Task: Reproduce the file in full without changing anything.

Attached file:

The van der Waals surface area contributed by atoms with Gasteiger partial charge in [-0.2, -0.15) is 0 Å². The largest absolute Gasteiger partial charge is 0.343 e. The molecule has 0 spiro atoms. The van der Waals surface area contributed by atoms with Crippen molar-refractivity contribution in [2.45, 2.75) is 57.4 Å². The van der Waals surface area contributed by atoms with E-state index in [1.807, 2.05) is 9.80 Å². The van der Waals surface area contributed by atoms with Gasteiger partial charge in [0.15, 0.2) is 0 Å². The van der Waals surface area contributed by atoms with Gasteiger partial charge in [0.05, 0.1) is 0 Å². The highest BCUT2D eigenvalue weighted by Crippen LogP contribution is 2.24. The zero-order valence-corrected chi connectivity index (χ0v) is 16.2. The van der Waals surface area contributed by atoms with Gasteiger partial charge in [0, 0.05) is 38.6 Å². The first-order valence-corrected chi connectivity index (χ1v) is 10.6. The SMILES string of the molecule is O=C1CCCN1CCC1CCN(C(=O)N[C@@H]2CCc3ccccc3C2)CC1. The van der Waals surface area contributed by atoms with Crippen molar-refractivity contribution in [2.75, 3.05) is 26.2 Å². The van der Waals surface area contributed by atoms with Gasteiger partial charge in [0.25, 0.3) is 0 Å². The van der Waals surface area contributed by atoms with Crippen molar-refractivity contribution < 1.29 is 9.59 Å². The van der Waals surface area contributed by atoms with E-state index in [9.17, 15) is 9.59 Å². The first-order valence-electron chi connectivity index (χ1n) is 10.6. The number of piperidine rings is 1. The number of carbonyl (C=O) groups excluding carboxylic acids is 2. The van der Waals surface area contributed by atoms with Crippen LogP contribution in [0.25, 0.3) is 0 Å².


The van der Waals surface area contributed by atoms with Gasteiger partial charge in [-0.2, -0.15) is 0 Å². The largest absolute Gasteiger partial charge is 0.343 e. The molecule has 0 spiro atoms. The van der Waals surface area contributed by atoms with Crippen molar-refractivity contribution in [2.45, 2.75) is 57.4 Å². The van der Waals surface area contributed by atoms with E-state index in [1.807, 2.05) is 9.80 Å². The van der Waals surface area contributed by atoms with Gasteiger partial charge in [0.15, 0.2) is 0 Å². The van der Waals surface area contributed by atoms with Gasteiger partial charge in [0.05, 0.1) is 0 Å². The highest BCUT2D eigenvalue weighted by Crippen LogP contribution is 2.24. The zero-order valence-corrected chi connectivity index (χ0v) is 16.2. The van der Waals surface area contributed by atoms with Gasteiger partial charge in [0, 0.05) is 38.6 Å². The first-order valence-corrected chi connectivity index (χ1v) is 10.6. The SMILES string of the molecule is O=C1CCCN1CCC1CCN(C(=O)N[C@@H]2CCc3ccccc3C2)CC1. The van der Waals surface area contributed by atoms with Crippen molar-refractivity contribution in [2.75, 3.05) is 26.2 Å². The van der Waals surface area contributed by atoms with Gasteiger partial charge in [0.25, 0.3) is 0 Å². The van der Waals surface area contributed by atoms with Crippen molar-refractivity contribution < 1.29 is 9.59 Å². The van der Waals surface area contributed by atoms with E-state index in [9.17, 15) is 9.59 Å². The first-order valence-electron chi connectivity index (χ1n) is 10.6. The number of piperidine rings is 1. The number of carbonyl (C=O) groups excluding carboxylic acids is 2. The van der Waals surface area contributed by atoms with Crippen LogP contribution in [0.25, 0.3) is 0 Å².